The minister for disabled people has promised that the coalition government will build in “important safeguards for vulnerable groups” to its programme of spending cuts and reforms.
Maria Miller pointed to the decision of the chancellor, George Osborne, to exempt anyone claiming disability living allowance (DLA) from a planned £500 per week cap on benefits.
She told Disability News Service: “I think that demonstrates the very clear and unambiguous support that we have for ensuring that people, particularly severely disabled people, will continue to receive the support they need.”
Her message was echoed later in the week by the prime minister, David Cameron, who said the government would “always look after” those who were “sick and vulnerable and elderly”.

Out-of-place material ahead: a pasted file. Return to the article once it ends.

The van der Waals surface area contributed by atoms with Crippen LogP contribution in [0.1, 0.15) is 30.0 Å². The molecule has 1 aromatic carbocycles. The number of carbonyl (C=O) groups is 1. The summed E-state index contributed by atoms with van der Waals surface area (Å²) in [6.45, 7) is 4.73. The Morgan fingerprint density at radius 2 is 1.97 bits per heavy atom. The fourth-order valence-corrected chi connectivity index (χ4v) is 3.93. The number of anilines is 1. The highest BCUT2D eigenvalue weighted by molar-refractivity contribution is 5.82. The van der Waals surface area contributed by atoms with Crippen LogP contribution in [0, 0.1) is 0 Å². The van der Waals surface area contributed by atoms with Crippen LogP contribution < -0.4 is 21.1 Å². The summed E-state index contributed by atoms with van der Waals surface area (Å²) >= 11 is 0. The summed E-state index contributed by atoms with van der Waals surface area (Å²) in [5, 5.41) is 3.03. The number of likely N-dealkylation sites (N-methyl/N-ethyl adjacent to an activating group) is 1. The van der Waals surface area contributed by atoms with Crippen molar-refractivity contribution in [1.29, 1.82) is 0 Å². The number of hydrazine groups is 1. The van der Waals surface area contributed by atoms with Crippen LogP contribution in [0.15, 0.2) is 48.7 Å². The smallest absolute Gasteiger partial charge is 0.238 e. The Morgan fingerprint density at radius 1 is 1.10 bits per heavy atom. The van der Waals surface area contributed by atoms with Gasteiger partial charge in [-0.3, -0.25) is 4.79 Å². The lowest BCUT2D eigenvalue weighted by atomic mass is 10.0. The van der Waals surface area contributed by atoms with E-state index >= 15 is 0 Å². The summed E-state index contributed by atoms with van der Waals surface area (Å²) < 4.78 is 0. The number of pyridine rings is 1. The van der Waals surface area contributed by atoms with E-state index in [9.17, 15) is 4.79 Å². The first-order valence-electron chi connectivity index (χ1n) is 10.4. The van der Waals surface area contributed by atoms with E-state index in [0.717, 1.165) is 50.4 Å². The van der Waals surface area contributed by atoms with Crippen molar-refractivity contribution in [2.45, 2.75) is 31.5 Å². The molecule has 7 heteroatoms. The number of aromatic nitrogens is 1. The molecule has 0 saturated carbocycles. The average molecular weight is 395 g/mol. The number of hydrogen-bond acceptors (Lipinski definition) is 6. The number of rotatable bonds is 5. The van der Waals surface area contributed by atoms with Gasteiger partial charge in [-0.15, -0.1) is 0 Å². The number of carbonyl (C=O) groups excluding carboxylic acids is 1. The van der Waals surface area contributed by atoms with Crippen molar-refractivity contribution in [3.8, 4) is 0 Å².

But Miller said there was widespread agreement that DLA needed to be reformed and “doesn’t work as well as it needs to”.
She said she was “working hard” to deliver what the chancellor wants, “which is a simplified and more focused benefit”, which was “simpler and easier to apply for” and “focused on those people that need it most”.
But when asked to confirm that this would mean large numbers of people no longer being eligible for DLA, she said the plans had “not been finalised yet” and were still at a “provisional” stage.
She also said there was a “huge lack of understanding” about DLA and that more than half of those who applied for it were not eligible to receive it.
She added: “It is still very much work that we are working on. We are looking at trying to make this benefit work much better for disabled people.”
6 October 2010